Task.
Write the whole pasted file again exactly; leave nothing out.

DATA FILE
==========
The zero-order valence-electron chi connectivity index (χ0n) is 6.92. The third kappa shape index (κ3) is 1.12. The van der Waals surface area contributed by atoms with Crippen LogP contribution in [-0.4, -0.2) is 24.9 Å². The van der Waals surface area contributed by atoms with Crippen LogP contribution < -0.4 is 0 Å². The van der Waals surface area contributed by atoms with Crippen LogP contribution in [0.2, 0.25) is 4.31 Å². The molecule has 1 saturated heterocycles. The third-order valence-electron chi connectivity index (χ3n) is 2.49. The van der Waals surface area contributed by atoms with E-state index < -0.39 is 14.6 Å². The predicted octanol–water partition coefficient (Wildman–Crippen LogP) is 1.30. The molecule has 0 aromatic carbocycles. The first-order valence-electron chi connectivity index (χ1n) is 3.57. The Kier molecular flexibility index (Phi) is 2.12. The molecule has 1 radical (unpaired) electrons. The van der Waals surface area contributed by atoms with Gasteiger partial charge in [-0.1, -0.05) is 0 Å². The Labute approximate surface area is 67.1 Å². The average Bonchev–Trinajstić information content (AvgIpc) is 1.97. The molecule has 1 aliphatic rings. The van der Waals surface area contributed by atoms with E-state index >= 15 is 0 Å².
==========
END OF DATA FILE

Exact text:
The zero-order valence-electron chi connectivity index (χ0n) is 6.92. The third kappa shape index (κ3) is 1.12. The van der Waals surface area contributed by atoms with Crippen LogP contribution in [-0.4, -0.2) is 24.9 Å². The van der Waals surface area contributed by atoms with Crippen LogP contribution < -0.4 is 0 Å². The van der Waals surface area contributed by atoms with Crippen LogP contribution in [0.2, 0.25) is 4.31 Å². The molecule has 1 saturated heterocycles. The third-order valence-electron chi connectivity index (χ3n) is 2.49. The van der Waals surface area contributed by atoms with E-state index < -0.39 is 14.6 Å². The predicted octanol–water partition coefficient (Wildman–Crippen LogP) is 1.30. The molecule has 0 aromatic carbocycles. The first-order valence-electron chi connectivity index (χ1n) is 3.57. The Kier molecular flexibility index (Phi) is 2.12. The molecule has 1 radical (unpaired) electrons. The van der Waals surface area contributed by atoms with Gasteiger partial charge in [-0.1, -0.05) is 0 Å². The Labute approximate surface area is 67.1 Å². The average Bonchev–Trinajstić information content (AvgIpc) is 1.97. The molecule has 1 aliphatic rings. The van der Waals surface area contributed by atoms with E-state index >= 15 is 0 Å².